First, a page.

Friday, December 12, 2008

Like babies, obesity often starts in the backseat of a car

Interesting article on the lesser-discussed of the two major health scourges we have a lot of here: teen pregnancy and obesity.

People are always willing to gas endlessly about teen pregnancy, but obesity doesn't get as much attention. What's worth noting is that Salem and Marion County, two governments that really get hammered by high public obesity rates (through health care costs), do so much to promote obesity. They do this by relentlessly promoting auto culture.

(As just one example of our structural obsession with promoting cars, note that, by law, you have to build a room for a car into every house built in Salem, and you have to pour a driveway, even if you have no intention of ever having a car. Oddly, there's no such law that requires a homebuilder to provide sensible solar orientation or to take advantage of the free energy that shines down on the home, or to reserve suitable space for a vegetable garden. Why is that?)

It should be noted that obesity isn't entirely new. There have always been some genetically predisposed people, people whose bodies make them obese on very little food. This, however, is a very small fraction of us.

What is new, mainly since WWII, is the culture of obesity, which is exactly the same as the culture of the automobile.

Governments have decided that the central organizing principle of society is and should be providing automobility for all those who can afford it--or who are willing to try to afford it, while doing without decent housing, health care, and eduction.

Like babies so often do, for most people, obesity starts in the backseat of cars. The vast majority of us who are obese (and I include myself since I oscillate between 40 and 50 pounds over the top of my recommended weight) are that way because we live sedentary lives that involve lots of travel in cars.

And a big part of why we live sedentary lives is that our city and county planners and elected officials think that the only time we deserve consideration is when we're in a car.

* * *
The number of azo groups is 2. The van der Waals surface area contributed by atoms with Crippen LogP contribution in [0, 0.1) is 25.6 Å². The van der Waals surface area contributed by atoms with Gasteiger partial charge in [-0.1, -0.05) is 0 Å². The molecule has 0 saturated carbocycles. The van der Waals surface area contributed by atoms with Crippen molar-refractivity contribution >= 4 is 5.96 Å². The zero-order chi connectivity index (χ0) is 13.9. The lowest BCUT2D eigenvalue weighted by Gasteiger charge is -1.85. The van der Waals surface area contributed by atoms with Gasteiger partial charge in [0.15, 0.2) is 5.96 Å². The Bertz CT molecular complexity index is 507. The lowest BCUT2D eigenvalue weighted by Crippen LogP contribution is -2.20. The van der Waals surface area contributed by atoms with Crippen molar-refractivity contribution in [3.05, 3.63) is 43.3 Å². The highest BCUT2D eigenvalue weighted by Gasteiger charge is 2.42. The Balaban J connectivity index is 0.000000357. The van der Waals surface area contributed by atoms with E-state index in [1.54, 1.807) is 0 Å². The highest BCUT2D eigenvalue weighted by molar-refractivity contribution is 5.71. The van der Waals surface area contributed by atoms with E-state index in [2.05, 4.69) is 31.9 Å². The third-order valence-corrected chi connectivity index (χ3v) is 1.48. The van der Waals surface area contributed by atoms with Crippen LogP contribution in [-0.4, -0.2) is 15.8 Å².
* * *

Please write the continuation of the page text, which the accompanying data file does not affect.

In the mind of planners, when we're on foot or a bike, we're an "alternative" to God's proper mode of transport, the car. If you cut across the city and county government departments (police, public works, community development, etc.), you'd find that the care, feeding, monitoring, and storage of cars is the prime obsession of government today, and that it permeates every department.

In the name of encouraging "growth" we do indeed encourage growth--both the sprawl that helps make the city almost entirely unusable by those not in a motorized wheelchair called a car and the sprawl around our waists.

Most telling is that Salem just defeated a levy to allow the bus system to keep operating in its limited way on Saturdays, while passing a much more expensive bond to pour even more money into streets and sprawl.

Support Oregon Food Bank - with just a click!

Erstwhile Portland blogger Jack Bogdanski runs a "buck a hit" day for charity every year where he donates $1 for each unique visitor to hit hit blog that day. This year it's gotten a whole lot better:

This year, a benefactor of this blog who is both prosperous and generous has offered to take us back to our high-rollin' roots. He'll give $1 to the Oregon Food Bank for every hit on this blog next Wednesday, up to $5,000! And so rather than quit counting the hits at 1,000, this year we'll keep going to five times that number, with a new dollar going to the food bank for every unique visit. (We use SiteMeter for the "official" count.)

This wonderful new development means that we'll need lots of extra visits beyond the number from a typical day on this blog. Assuming that we're not showing photos of Sarah Palin's torso, our readership on a typical weekday usually comes in at around 3,000 unique visits, and so the laws of inertia aren't going to get us to 5,000 without some serious help from strangers. We're back to the olden days, where having new folks show up all day really will make a difference. Please help us get out the word and get readers in here that day -- next Wednesday, December 17.

So this is your opportunity to do a lot of good with a little bit of effort -- make sure to click over to next Weds!

Even though he's Portland, the Oregon Food Bank helps all over, including here in Marion County, where we have a lot of people living on the very margins and who are going to need a lot of help in the months to come.